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POLITICS

Financial help: Italy plans new ‘universal single allowance’ for families from July

The Italian government is set to announce new measures to help families on Friday in a new decree.

Families will be able to access child benefit in the form of a universal allowance from July 1st, as indicated by Prime Minister Mario Draghi last month, according to newspaper La Repubblica.

The short-term plans are intended to cover groups of families that have so far been excluded from government family help, such as the disabled, unemployed and the self-employed.

The move is a temporary ‘bridge allowance’ for six months, after which it will become permanent, in a bid to help families and reverse the trend of falling birth rates.

READ ALSO: Fast trains and extended building bonus: How Italy’s EU recovery plan could affect you

Described as “era-changing” by the Italian Prime Minister and also praised by the pope, the universal single allowance forms part of the country’s wider strategy, its so-called Family Act.

The plans are to be presented to the Council of Ministers today in the form of a decree law and are expected to outline how much families will receive in state funds per child.

A minimum of €30 to a maximum of €217.80 will be made available per month for each child. This is the plan for the next few months, valid from July to December 2021 for those who don’t already receive family allowances.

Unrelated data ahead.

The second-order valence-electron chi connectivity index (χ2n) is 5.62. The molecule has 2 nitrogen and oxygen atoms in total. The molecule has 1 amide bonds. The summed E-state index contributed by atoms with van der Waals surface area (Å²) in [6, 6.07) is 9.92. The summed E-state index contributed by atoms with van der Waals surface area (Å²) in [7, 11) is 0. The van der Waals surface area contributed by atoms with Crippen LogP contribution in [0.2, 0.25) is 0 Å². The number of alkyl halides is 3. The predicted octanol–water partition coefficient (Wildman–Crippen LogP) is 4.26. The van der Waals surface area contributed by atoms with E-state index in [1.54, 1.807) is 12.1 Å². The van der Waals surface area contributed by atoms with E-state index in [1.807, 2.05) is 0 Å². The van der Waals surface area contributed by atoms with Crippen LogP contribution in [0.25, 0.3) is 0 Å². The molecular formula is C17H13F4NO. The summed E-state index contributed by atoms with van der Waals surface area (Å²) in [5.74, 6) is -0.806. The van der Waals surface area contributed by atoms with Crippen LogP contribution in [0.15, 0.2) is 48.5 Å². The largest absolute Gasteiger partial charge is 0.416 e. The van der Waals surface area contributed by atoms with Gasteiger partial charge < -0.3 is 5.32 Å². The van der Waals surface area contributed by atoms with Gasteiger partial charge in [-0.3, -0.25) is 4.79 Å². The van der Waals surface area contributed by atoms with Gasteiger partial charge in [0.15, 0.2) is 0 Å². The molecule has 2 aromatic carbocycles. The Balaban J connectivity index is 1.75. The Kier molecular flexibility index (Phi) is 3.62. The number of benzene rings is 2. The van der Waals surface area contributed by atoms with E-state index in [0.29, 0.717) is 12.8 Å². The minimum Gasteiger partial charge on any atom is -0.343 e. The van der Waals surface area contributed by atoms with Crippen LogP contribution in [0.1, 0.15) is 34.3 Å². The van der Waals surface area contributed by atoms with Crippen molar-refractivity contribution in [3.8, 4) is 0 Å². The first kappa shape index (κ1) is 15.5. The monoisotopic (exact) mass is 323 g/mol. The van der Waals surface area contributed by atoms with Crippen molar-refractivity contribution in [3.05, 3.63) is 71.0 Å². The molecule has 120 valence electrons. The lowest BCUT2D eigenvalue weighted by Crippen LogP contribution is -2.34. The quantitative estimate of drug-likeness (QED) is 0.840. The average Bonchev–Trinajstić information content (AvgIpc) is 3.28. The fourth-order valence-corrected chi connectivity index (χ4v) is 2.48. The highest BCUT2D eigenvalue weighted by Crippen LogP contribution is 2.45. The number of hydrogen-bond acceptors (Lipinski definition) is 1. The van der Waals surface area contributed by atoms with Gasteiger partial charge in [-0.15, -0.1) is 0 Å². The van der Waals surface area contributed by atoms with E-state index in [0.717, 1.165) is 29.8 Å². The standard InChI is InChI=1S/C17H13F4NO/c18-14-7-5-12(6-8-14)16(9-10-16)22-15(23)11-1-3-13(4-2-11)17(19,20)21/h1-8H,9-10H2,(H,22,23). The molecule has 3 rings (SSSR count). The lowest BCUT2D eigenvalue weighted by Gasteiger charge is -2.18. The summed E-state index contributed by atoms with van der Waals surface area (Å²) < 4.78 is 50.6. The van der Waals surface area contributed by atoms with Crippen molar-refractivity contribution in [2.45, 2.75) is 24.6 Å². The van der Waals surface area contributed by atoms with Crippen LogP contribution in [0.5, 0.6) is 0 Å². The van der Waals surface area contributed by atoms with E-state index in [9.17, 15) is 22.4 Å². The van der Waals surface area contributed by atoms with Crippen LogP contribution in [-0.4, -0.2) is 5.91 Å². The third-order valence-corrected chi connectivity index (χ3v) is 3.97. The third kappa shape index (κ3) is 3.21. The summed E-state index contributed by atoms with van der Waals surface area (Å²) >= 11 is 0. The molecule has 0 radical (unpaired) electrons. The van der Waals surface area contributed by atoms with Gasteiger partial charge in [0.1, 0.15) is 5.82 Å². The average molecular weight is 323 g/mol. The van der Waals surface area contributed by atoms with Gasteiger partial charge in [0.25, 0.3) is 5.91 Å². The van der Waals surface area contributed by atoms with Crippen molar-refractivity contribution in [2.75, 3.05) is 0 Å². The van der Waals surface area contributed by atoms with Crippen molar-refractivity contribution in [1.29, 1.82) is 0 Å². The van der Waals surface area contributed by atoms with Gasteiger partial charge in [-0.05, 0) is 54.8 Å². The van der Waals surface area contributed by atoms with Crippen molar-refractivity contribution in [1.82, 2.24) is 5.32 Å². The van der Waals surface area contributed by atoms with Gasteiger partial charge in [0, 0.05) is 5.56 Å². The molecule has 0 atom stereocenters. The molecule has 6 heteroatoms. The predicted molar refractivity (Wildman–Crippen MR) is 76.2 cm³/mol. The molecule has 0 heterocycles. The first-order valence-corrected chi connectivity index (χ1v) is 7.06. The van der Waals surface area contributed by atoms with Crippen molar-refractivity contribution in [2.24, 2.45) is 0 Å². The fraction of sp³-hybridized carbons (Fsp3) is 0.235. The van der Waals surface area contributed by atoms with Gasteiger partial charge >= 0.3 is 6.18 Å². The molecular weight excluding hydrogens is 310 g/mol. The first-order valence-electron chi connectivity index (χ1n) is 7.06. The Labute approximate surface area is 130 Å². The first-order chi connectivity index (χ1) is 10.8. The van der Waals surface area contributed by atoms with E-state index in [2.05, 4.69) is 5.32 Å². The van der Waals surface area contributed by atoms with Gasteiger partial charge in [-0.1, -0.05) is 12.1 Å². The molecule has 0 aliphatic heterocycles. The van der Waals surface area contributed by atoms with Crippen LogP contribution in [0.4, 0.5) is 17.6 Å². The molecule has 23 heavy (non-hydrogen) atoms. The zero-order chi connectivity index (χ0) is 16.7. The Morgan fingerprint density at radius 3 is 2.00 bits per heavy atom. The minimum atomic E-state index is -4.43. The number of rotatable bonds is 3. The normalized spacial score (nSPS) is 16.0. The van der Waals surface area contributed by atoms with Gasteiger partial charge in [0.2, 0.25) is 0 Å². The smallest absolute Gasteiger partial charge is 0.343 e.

Families eligible are those with an ISEE – the social and economic indicator of household income – of up to €50,000. How much a family can claim is also linked to the amount of children they have.

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The maximum monthly amount is €167.50 for the first and second child, which increases by 30% from the third child onwards.

Therefore, a family with two children can claim a maximum of €335 and it would rise to €653 for three children.

The figure decreases as the ISEE increases, going down to zero for a family with an ISEE of over €50,000.

In addition, an extra €50 will be provided for each disabled child.

The support will be on hand for dependent children up to the age of 21 and, from the age of 18, could be directly credited to the child if they are at university, enrolled in a vocational course, have a low-income job, are a trainee or doing community service.

Photo: Mario Laporta/AFP

It’s expected €3 billion will be made to households overall, with over half of these funds going to groups currently ineligible to claim for family support. That also extends to employees who may be excluded due to overall family income.

For households who can currently access government family benefits, they too will receive a boost with an extra €37.50 per child up to two children and an extra €70 per child for those with three or more children.

For now, these funds will co-exist with other family bonuses, such as the baby bonuses.

Draghi stated during a speech at a conference in May that help is also coming in the form of “the construction of nurseries and kindergartens, the extension of full-time education and the strengthening of school infrastructure”.

“To parliament, I listed the measures for young people, women and families, present in the National Recovery and Resilience Plan,” he added.

Measures of around €21 billion are pledged in total, including incentives for companies “to hire more women and young people”.

Italy has long been experiencing a decline in birth rates, with just 404,000 children born in 2020, according to the national statistics body ISTAT.